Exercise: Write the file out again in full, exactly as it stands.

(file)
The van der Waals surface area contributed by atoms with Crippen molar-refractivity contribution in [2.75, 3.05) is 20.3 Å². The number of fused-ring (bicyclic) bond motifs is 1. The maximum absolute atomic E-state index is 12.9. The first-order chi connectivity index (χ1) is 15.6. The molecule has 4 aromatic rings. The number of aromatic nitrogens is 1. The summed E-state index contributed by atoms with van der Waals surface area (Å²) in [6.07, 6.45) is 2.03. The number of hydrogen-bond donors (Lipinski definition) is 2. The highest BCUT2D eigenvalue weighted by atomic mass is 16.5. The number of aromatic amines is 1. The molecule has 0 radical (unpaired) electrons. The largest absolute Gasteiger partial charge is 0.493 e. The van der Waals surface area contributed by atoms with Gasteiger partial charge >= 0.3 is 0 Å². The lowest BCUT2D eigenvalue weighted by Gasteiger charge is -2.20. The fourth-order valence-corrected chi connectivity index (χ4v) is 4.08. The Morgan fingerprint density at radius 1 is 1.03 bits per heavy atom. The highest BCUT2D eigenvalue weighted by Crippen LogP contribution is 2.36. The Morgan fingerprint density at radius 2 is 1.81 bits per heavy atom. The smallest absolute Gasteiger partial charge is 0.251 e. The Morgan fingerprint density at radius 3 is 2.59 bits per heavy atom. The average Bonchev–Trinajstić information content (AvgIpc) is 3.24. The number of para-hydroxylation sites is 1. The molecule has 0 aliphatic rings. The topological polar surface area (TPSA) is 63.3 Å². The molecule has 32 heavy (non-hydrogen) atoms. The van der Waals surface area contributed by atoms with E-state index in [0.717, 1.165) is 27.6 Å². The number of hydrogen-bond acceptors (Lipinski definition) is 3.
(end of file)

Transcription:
The van der Waals surface area contributed by atoms with Crippen molar-refractivity contribution in [2.75, 3.05) is 20.3 Å². The number of fused-ring (bicyclic) bond motifs is 1. The maximum absolute atomic E-state index is 12.9. The first-order chi connectivity index (χ1) is 15.6. The molecule has 4 aromatic rings. The number of aromatic nitrogens is 1. The summed E-state index contributed by atoms with van der Waals surface area (Å²) in [6.07, 6.45) is 2.03. The number of hydrogen-bond donors (Lipinski definition) is 2. The highest BCUT2D eigenvalue weighted by atomic mass is 16.5. The number of aromatic amines is 1. The molecule has 0 radical (unpaired) electrons. The largest absolute Gasteiger partial charge is 0.493 e. The van der Waals surface area contributed by atoms with Gasteiger partial charge >= 0.3 is 0 Å². The lowest BCUT2D eigenvalue weighted by Gasteiger charge is -2.20. The fourth-order valence-corrected chi connectivity index (χ4v) is 4.08. The Morgan fingerprint density at radius 1 is 1.03 bits per heavy atom. The highest BCUT2D eigenvalue weighted by Crippen LogP contribution is 2.36. The Morgan fingerprint density at radius 2 is 1.81 bits per heavy atom. The smallest absolute Gasteiger partial charge is 0.251 e. The Morgan fingerprint density at radius 3 is 2.59 bits per heavy atom. The average Bonchev–Trinajstić information content (AvgIpc) is 3.24. The number of para-hydroxylation sites is 1. The molecule has 0 aliphatic rings. The topological polar surface area (TPSA) is 63.3 Å². The molecule has 32 heavy (non-hydrogen) atoms. The van der Waals surface area contributed by atoms with E-state index in [0.717, 1.165) is 27.6 Å². The number of hydrogen-bond acceptors (Lipinski definition) is 3.